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Transcript of Rental Markets and Wealth Inequality in the Euro Area · PDF file 2018. 1. 24. ·...

  • Rental Markets and Wealth Inequality in the Euro Area

    Fabian Kindermann and Sebastian Kohls

  • Homeownership and Wealth Inequality

    DE AT

    FR

    NL

    LU

    IT

    FI

    BE

    GR

    PT

    SI

    ES

    .5 .6

    .7 .8

    G in

    i o

    f N

    e t

    T o

    ta l W

    e a

    lt h

    .4 .5 .6 .7 .8 .9 Homeownership Rate

    β = −0.5253∗∗∗ / R2 = 0.81

  • Central Questions

    I What does the data tell us about the origins

    of this relationship?

    I Can we rationalize this relationship in a model?

    I Is wealth inequality a bad thing in this context?

  • A Preview: Data

    I Many renters ↔ Higher wealth inequality

    I Wealth is more unequally distributed among renters

    compared to the group of homeowners

    I Reason: Many renters hold only small amount of wealth

  • A Preview: Model

    I Life cycle model with heterogeneous agents

    I Households consume and save under income risk

    I Can buy houses to either I live in them (consumption value)

    I rent them out to others (investment value)

    I Wedge on the rental market for shelter

    I Explain 50% of cross-country variation in wealth inequality

    I ”Inefficient” rental markets lead to lower wealth inequality

  • A Preview: Mechanism

    I When rental markets are inefficient: I Households buy houses earlier in life

    I Save up quickly for down-payment

    I Leads to less individuals with very low wealth

    I When rental markets are efficient: I Renting and owning are close substitutes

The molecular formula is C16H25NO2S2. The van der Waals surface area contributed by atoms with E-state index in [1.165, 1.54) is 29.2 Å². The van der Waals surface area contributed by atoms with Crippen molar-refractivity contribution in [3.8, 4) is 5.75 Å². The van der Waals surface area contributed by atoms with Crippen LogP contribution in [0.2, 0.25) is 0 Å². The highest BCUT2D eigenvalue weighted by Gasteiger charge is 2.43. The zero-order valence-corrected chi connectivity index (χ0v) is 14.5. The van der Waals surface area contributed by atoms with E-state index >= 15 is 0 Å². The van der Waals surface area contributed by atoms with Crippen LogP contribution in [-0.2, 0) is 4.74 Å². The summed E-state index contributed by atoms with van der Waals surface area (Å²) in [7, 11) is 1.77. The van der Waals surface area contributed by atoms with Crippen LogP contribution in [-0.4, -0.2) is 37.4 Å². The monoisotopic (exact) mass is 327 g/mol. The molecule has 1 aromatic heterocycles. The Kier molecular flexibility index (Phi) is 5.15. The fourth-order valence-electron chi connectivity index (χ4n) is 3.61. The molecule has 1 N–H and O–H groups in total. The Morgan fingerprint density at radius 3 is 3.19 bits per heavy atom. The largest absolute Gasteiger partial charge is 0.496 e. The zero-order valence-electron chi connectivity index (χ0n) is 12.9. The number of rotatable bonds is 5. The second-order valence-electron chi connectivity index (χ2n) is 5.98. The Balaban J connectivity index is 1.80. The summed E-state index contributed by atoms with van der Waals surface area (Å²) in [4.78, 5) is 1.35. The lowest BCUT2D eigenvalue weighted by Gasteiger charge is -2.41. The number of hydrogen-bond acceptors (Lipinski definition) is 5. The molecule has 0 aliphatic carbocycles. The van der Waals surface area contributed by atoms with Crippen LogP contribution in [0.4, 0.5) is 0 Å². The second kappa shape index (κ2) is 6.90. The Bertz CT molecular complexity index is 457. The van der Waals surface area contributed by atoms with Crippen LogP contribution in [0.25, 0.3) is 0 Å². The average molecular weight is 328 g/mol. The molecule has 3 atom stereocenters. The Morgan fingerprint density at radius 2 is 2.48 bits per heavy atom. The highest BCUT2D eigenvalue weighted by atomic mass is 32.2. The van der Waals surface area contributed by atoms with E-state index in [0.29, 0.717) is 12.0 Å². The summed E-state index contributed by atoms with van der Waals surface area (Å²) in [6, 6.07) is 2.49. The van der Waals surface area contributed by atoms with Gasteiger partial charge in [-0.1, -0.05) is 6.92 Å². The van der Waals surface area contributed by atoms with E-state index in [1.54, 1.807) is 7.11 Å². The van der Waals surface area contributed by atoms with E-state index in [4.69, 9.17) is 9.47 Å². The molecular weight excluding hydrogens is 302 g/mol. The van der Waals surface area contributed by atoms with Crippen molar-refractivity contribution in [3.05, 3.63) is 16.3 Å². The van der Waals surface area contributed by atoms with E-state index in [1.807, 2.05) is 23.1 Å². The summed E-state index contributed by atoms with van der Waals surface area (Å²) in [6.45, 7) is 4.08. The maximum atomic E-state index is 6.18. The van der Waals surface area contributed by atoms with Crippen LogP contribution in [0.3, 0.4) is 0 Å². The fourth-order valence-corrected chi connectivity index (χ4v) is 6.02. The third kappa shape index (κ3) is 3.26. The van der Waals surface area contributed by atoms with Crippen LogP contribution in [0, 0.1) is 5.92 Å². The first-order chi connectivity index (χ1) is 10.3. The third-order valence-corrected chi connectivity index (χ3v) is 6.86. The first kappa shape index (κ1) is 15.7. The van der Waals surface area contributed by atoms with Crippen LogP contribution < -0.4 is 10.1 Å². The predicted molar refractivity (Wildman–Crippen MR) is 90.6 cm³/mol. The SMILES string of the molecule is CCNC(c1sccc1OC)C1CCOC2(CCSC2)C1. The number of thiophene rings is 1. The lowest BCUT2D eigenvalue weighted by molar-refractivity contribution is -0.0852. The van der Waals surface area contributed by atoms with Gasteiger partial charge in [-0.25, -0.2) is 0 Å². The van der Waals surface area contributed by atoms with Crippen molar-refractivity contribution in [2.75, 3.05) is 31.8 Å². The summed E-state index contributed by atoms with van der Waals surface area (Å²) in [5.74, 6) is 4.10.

I Households have time to wait

    I Can finance the house that best suits their needs

  • The Data

  • Household Finance and Consumption Survey

    I About household wealth and consumption (like SCF)

    I Coordinated by ECB, carried out by national banks

    I 15 Euro Area countries (dropped: Cyprus/Malta/Slovakia)

    I Available since spring 2013

    I First wave data mostly collected in 2010/11

  • Insight 1:

    Many Renters l

    High Wealth Inequality

  • Measure of Inequality

    I Drop top 1% wealth holders from sample

    I Generalized Entropy Index

    GE(0) = − 1 N ·

    N

    ∑ i=1

    log (wi

    ) I Log-deviation from mean

    I Puts most weight on inequality at bottom

    I GE index easily decomposable

  • Homeownership and Wealth Inequality

    DE

    AT

    FR NL

    LU

    IT

    FI

    BE

    GR

    PT

    SI

    ES

    .6 .8

    1 1 .2

    1 .4

    1 .6

    G E

    (0 )

    o f N

    e t T

    o ta

    l W

    e a lt h

    .4 .5 .6 .7 .8 .9 Homeownership Rate

    β = −1.7603∗∗∗ / R2 = 0.88

    Gini p75/p25 incl. Top 1% B95% Positive Working age

  • What it is not!

  • Homeownership and Income Inequality

    DE

    AT FR

    NL

    LU

    IT

    FI

    BE

    GR

    PT

    SI

    ES

    .1 5

    .2 .2

    5 .3

    .3 5

    G E

    (0 )

    o f

    L a

    b o

    r In

    c o

    m e

    .4 .5 .6 .7 .8 .9 Homeownership Rate

    OECD Data

  • Fraction of inherited/gifted houses

    DE

    AT

    NL

    LU

    IT

    BE

    GR

    PT

    SI

    ES

    0 .1

    .2 .3

    .4 F

    ra c ti o

    n H

    H s W

    h o

    I n

    h e

    ri te

    d H

    o m

    e

    .4 .5 .6 .7 .8 .9 Homeownership Rate

  • Insight 2:

    Many Renters l

    Many Households with Low Wealth

  • Homeownership and Low Wealth Households

    DE

    AT

    FR

    NL

    LU

    IT

    FI

    BE

    GR PT

    SIES

    .0 5

    .1 .1

    5 .2

    .2 5

    .3 .3

    5 F

    ra c .

    W e

    a lt h

    L o

    w e

    r 2

    5 %

    o f

    A v .

    E a

    rn in

    g s

    .4 .5 .6 .7 .8 .9 Homeownership Rate

    β = −0.4466∗∗∗ / R2 = 0.78

  • Insight 3:

    Renters are the Ones

    to Hold Little Wealth

  • Renters Tend to Hold Little Wealth

    0 .1

    .2 .3

    .4 .5

    .6 .7

    F ra

    c ti o

    n o

    f P

    o p

    u la